Exciting things are a-happening Where the Wind goes.

                            More to come...

Wednesday, August 10, 2016

Exploratory Surgery...

Nicole was digging into one of our storage areas the other day when she discovered another old / non-working part that had been squirreled away a few years ago. 

It was our battery isolator solenoid that permits our rear battery to be charged by the alternator at the flip of a dashboard mounted switch. 

When it stopped working we went 'manual' and now on rainy days we walk outside, open the hood and connect the rear battery 'by hand'. 

Perhaps this next exploration will bring about the return of more convenient switch flipping.

                Here it is.  Looks like it has been around the block a few times.

2 (1)
A good while and a lot of sparks later, yet another part not intended to be opened up, has been demystified.

For those curious about such things,  our house (living area) battery connects to one of the large side posts and our starting battery connects to the other.  The small post on the front is connected to a dash mounted on/off switch that permits power to travel to it.  When that post receives power, it energizes the magnetic coil and pulls that center disc down to touch both of the larger posts; essentially connecting both batteries together.

Moving on..

2 (4)
          A rear view shows the age and the significant rusting that was going on.

2 (5)
A look inside, immediately revealed the reason the solenoid had stopped working.  The primary 'power' wire had be "de-soldered".

2 (3)
Not exactly the cleanest solder job but functional.  A quick test revealed a successful re-connection.

At this point, Nicole could have simply closed it up and moved on to the next project but there was a reason that the primary wire shorted.  If that reason isn't found, it will most likely happen again.  Time to dig in a bit deeper. 

2 (2)
The nuts and washers had some significant rusting.  So much so that the washers had even lost their original shape.  On top of that the nuts had to be cut off which required the bolts to be re-threaded.  In the above photo you will notice that the curved insulator is missing from the longer of the two bolts.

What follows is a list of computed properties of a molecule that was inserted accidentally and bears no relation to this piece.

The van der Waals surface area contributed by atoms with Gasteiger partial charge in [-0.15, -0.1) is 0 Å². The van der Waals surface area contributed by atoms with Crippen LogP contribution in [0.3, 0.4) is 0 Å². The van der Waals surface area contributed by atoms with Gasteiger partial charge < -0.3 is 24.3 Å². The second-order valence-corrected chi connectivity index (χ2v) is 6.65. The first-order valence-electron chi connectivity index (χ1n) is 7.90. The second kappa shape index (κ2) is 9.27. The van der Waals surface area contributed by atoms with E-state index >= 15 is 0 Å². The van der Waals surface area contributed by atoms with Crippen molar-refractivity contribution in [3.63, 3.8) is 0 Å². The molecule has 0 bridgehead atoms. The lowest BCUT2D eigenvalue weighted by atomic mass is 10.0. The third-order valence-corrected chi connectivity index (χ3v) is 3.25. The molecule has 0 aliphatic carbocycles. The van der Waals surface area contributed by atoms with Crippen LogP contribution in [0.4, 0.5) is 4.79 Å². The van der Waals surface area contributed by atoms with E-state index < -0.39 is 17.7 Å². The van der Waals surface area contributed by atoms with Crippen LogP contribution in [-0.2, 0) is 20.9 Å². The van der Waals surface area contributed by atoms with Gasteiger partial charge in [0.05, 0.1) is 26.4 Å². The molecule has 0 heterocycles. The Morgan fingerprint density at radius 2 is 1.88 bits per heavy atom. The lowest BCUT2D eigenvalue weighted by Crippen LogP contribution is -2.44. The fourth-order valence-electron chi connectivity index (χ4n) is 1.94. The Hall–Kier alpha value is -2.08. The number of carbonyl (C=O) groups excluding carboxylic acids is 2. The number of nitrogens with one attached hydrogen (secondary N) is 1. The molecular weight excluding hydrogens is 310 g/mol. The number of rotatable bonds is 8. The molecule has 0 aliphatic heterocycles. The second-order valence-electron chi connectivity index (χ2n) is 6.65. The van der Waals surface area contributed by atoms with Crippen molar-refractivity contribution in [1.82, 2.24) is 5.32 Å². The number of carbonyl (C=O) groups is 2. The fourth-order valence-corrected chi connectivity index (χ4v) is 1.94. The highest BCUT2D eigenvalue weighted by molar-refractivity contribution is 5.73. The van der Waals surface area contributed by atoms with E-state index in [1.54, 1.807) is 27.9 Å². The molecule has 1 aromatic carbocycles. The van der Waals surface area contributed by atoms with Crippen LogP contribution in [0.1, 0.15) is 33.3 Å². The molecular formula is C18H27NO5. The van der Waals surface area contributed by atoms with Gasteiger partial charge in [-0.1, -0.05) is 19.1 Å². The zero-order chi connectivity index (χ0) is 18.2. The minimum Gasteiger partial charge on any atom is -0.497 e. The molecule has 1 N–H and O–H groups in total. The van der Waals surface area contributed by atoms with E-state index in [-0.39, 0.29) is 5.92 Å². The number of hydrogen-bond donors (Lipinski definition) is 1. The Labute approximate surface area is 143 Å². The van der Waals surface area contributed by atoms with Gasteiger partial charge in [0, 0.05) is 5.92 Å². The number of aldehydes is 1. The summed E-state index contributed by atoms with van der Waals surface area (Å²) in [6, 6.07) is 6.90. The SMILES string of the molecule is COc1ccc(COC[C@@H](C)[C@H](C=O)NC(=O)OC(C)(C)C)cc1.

Removing the bolt revealed that the insulator was broken in half.  A little JB Weld applied and then sanded down and it was good as new.

Now on to the most shocking reveal and the most likely cause of the short.

The parts in the front, which Nicole originally thought were metal washers were not metal at all. They were some sort of plastic or non-conducting composite material.  And they no longer did their job of creating a buffer between the electrical posts (a.k.a. the bolts) and the body of the solenoid (which acts as the ground).  The parts in the rear are the closest thing we could find to replace these. 

With all causes of dysfunction revealed it was time to give this old boy a much needed make-over.

You'd be surprised at how long it takes to grind off 25 years of rust but here it is all sanded and ready for primer.

                            Three layers of primer and he's looking good!

        Three additional layers of some beautiful blue and the excitement builds!

                            Almost done... time for the official rebuild.

First up, a little dremel action on the insulators and they fit right into place.

           Here's a shot of the white one (left) and black one (right) in place.


Since the unit was originally one solid piece and had to be cut apart a 'filler' for the missing metal needed to be found.

With yet again more dremel action and some clipping as well, these large plastic insulating washers should do the trick.


DSCN0873                                                    Yup... that will work!